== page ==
Known for its austere, clean lines, Shaker furniture is an American style that emerged from a religious movement known as the United Society of Believers in Christ's Second Appearing, commonly referred to as the Shakers, in the 18th century. Shaker craftsmanship was based on design principles of truth to materials and form follows function, creating an enduring aesthetic with a long-lasting appeal.
What Is Shaker-Style Furniture?
Shaker-style furniture is simple, clean-lined, austere, primarily wooden furniture that was first created in the United States in the 1800s by the religious movement known as the Shakers.
Perhaps the most iconic and recognizable piece of Shaker furniture is the Shaker-style chair, both the original ladder back style and 20th century modernist interpretations that remain a staple of Scandi style interiors today.
History of Shaker-Style Furniture
The history of Shaker furniture dates back to the United Society of Believers in Christ's Second Appearing (known as the Shakers), a religious movement founded in England in 1747 before spreading to the U.S. in the 1780s. The Shakers were celibate Protestants with a feminist attitude toward religious leadership who built their own furniture, household objects, and houses. They considered the act of creation itself a sacred undertaking and a mindful act of prayer.
While their life and avocation was based around Christian virtues, honesty, hard work, and an embrace of the small and simple rituals of daily life, the Shakers were innovators in their own right, responsible for inventions such as the broom, clothespin, and circular saw. They built a reputation for quality that allowed them to sell their work to outsiders to fund their unconventional lifestyles.
Shaker furniture is an important part of American design history, and today there are museums scattered around the country devoted to preserving Shaker history. Shaker art, architecture, and craft is also a subject of museum exhibitions and held in important collections such as at New York’s Metropolitan Museum of Art.
Thought of by some as the first minimalists, the Shakers have all but died out in the 21st century, but their most enduring legacy might be the timeless, austere furniture that continues to inspire today’s designers and home decorators. In fact, Shaker style served as inspiration for and was in many ways an early model for the modernist movement that would emerge in the 20th century, which also valued simple forms, was inspired by the natural world, and believed in form following function. The Shaker movement didn’t end up having staying power as a religion, but the furniture has never really gone out of style and continues to inspire designers today.
Key Characteristics of Shaker-Style Furniture
Despite having a simple appearance, original Shaker furniture and crafts showed extraordinary attention to detail and were known for a high standard of quality.
Authentic Shaker-style furniture is the definition of simplicity, streamlined to the point of austerity, devoid of flourish or decoration, and built to last. Shaker-style chairs, tables, rocking chairs, dressers, wicker baskets and oval decorative boxes, like Shaker-style architecture, have timeless forms and a hand-crafted, well made appearance.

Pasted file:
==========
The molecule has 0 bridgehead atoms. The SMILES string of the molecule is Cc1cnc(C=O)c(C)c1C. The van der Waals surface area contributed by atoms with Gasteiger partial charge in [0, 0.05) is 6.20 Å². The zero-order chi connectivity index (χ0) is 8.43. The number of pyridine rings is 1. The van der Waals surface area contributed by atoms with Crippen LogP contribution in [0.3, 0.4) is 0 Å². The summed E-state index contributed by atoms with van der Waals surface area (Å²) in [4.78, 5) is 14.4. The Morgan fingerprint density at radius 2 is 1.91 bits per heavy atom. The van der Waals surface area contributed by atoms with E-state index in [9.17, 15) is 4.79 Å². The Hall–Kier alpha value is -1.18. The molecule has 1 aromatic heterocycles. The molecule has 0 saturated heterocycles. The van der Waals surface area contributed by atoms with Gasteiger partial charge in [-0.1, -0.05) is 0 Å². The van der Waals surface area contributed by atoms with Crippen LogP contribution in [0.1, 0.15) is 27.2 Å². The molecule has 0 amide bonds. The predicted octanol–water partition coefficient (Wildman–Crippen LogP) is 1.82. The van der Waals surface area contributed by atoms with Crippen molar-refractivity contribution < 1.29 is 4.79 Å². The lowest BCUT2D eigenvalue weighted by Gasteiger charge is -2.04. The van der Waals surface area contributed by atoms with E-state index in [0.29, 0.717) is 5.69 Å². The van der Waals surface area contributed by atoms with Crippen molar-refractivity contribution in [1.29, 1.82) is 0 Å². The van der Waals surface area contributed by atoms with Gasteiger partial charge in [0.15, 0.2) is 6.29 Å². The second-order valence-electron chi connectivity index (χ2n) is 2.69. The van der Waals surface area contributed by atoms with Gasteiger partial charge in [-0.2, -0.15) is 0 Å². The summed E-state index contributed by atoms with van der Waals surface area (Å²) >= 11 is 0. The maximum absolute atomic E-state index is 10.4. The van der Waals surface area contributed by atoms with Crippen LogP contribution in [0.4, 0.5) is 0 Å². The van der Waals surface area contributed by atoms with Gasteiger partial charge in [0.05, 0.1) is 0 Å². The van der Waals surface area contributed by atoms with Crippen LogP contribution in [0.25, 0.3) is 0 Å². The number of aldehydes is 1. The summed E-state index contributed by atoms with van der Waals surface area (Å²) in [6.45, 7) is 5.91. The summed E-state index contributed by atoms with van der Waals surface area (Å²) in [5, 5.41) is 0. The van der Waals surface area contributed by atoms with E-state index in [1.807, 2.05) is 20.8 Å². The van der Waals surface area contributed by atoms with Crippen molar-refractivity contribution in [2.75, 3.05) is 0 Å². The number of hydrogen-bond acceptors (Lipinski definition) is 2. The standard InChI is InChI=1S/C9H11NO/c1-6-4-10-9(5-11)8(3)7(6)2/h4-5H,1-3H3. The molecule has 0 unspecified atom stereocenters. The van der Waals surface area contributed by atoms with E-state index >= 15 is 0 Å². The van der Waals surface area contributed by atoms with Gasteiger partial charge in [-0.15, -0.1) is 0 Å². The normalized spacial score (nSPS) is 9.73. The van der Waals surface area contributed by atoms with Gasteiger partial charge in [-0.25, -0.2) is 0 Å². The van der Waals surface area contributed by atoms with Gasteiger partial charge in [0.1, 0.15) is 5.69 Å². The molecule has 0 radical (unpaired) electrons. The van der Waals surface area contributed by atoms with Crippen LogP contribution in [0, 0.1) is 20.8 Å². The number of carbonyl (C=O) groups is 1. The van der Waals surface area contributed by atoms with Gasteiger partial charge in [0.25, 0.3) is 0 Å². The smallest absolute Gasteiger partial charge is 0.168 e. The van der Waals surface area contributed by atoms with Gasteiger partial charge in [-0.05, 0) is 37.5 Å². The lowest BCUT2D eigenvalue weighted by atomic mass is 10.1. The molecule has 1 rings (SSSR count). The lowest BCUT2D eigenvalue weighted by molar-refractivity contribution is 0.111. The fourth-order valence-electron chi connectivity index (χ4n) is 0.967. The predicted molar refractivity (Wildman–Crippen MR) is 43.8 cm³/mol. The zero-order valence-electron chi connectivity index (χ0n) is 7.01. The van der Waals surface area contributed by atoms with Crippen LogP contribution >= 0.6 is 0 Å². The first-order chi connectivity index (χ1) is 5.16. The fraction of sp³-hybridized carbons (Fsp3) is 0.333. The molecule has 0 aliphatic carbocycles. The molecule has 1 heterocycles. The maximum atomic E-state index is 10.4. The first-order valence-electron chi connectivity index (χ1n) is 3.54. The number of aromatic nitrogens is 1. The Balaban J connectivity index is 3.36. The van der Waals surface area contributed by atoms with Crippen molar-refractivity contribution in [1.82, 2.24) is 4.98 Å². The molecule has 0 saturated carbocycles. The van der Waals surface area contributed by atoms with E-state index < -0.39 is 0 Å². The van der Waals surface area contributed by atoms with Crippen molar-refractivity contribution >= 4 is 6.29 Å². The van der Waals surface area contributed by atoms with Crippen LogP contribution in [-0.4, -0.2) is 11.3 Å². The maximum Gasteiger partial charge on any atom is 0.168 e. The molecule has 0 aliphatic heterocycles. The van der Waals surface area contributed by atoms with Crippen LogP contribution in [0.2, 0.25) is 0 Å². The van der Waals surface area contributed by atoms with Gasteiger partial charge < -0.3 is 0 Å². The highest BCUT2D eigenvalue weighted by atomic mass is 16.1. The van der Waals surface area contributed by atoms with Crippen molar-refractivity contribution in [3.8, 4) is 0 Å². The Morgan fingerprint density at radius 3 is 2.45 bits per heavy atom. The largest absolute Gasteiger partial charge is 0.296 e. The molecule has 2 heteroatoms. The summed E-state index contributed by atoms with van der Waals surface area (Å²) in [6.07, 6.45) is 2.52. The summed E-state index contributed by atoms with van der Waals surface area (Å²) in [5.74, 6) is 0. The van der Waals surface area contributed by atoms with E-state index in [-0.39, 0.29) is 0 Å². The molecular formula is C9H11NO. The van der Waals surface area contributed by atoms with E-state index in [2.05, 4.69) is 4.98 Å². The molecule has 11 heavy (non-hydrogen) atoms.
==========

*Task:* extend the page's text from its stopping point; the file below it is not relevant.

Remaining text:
Inspired by natural materials, Shaker furniture was originally built with inexpensive, local, lightweight, natural materials such as pine, maple, and cherry woods as well as wicker. Shaker-style wood chairs were originally created to be lightweight enough to hang on pegs on the walls. Hanging chairs on walls might be a whimsical style choice today, but in centuries past it served a more practical purpose: to make it easier to clean the floors, and to provide storage for extra seating that didn’t cannibalize precious floor space when not in use.
How to Decorate With Shaker-Style Furniture
Shaker-style furniture is easy to incorporate in a range of home decor schemes, from country style farmhouses to modern minimalists interiors.
Iconic Shaker pieces such as the ladder back rocking chair are crowd pleasers and would look at home on just about any front porch.
Shaker-style furniture works well in juxtaposition with contemporary pieces, to add a sense of history and warmth to even the most contemporary minimalist interiors.
One of the most popular ways to decorate with Shaker style is the widespread use of Shaker-style bathroom and kitchen cabinetry. With simple recessed panel detailing, Shaker-style cabinet doors are slightly more decorative than flat-front cabinetry, but the timelessness and simplicity of the design means they work well in modern design schemes as well as more transitional rooms.
In terms of cabinet pulls, original Shaker turned wood knobs are more likely to be replaced with modern hardware in a brass or gold finish. And while Shaker furniture has traditionally been stained or painted in neutral colors, today Shaker-style cabinetry painted in dark matte shades such as deep blue, slate gray, or soft black will create an on-trend look rooted in centuries of American style.
The UK’s Livingetc reports that Shaker-style cabinetry is no longer just for the kitchen and bathroom, but the foundation for a new trend: Shaker-style bedrooms, with walls of Shaker-style closets and built-in storage that echo what so many now have going on in the rest of the house.